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Industry values curious cats

Published on Friday, 18 May 2012
Graphics: iStockphoto

"Curiosity killed the cat" may be a proverb used to warn of the dangers of excessive probing. In the world of market research, however, curiosity is a quality which is highly valued.

"Curiosity, or the ability to keep asking 'why', is one of the main character traits market research firms look for when they are hiring," says Dale Preston, greater China senior vice-president analytic consulting at Nielsen.

In its simplest form, Preston says, market research is the process of gaining a better understanding of a particular market or consumers. "Market research can be either a consistent measurement of what is occurring in a market, on-going tracking of retail sales, consumer trends or analysing competition," he adds.

In addition, optimised project research is also conducted to understand a specific issue, such as how to launch a product, improve performance in a particular area, and the search for ways to target a consumer group more directly. Preston says increasing volumes of information and data made available by using the internet, plus demand from clients for research-generated business solutions, is keeping the hiring landscape positive.

"The challenge to recruit and retain good people is a constant pressure. At Nielsen, we try to ensure our staff work in the areas that interest them and where they find satisfaction," says Preston.

He says tight finance and operating budgets mean that market research plays a crucial role in a client's forward planning, which brands or products to launch and the way a client optimises services. "Market research is exciting because it often involves discovering, analysing and presenting information to help clients make important decisions," he says.

As social media and online research continues to grow, Darlene Lee - managing director for Ipsos, Hong Kong - says that through their research work, employees become experts in different areas. "Market research covers such a large area that people can almost choose their own career within the industry," says Lee, adding that career openings are available in business consulting, quantitative research, support functions, marketing, advertising and analytics.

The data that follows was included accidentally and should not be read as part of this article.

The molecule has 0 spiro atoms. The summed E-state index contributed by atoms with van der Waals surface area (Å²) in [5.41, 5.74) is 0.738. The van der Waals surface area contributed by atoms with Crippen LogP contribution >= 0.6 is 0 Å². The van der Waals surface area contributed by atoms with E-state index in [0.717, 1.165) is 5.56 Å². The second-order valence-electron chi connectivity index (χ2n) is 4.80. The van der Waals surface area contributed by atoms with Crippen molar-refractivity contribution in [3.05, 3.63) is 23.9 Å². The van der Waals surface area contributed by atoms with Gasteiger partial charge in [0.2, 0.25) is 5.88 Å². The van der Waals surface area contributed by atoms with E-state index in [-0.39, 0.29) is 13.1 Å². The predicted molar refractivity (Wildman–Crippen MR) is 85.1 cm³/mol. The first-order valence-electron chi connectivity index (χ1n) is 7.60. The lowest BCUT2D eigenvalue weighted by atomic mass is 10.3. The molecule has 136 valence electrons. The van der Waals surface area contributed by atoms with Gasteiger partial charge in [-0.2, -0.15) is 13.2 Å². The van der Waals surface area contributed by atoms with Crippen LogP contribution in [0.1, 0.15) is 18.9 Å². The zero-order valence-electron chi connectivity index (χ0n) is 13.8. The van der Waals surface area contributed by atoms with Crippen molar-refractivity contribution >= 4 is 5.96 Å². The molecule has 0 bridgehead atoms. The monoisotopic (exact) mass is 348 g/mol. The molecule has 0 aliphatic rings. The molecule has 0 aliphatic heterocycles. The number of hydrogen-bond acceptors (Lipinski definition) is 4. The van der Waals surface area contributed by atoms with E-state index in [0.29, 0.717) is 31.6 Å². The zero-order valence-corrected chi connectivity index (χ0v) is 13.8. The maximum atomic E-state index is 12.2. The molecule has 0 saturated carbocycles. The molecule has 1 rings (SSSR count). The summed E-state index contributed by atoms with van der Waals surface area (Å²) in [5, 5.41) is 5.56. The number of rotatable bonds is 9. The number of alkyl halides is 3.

Lee says that at Ipsos, after gaining experience through assisting other staff, those with the necessary skills are often assigned to their own projects. When hiring experienced professionals, Lee says she pays attention to word-of-mouth referrals. The firm also takes part in careers fairs and conducts strategic hiring campaigns. Lee also welcomes applications from students seeking experience through internships.

"Young people don't need to wait until they have left university to find out if they want to pursue a career in market research," says Lee. "Internships are a good way for both parties to see if the dynamics fit, and for young people to see which area of market research might suit their personalities and skill sets."

Heather Payne, APAC chief marketing officer at TNS, says curiosity and passion are prerequisites for achieving success in market research. "Because the industry requires a broad range of skills, market researchers come to the industry from a wide range of areas. However, they must have

a desire to understand people, problem-solve and be prepared to dig into information to provide answers," says Payne.

The skills can be in marketing and business, maths, statistics and engineering. Psychologists and anthropologists are also in demand, given the need to talk with and understand people.

Payne says that when recruiting, TNS looks for employees who show an interest in people and what motivates them. "Our employees need to work as part of a team," she says.

Jobseekers should also be outgoing and able to work with clients and build a relationship to help with issues. "The ability to turn a project into a story and deliver it to the client so that the organisation can digest and understand the findings, is a sought-after skill," says Payne.

Robin Joffe, managing director, Frost & Sullivan (Japan), says not everyone is willing to participate in surveys, so the ability to accept rejection is a required strength.

He suggests a university degree in a relevant discipline as a starting point for joining the industry, but says it is inquisitive people who tend to make good analysts. "Some key analysts in new sectors like the internet never went to university," says Joffe, noting that graduates usually gain experience in primary and secondary research.

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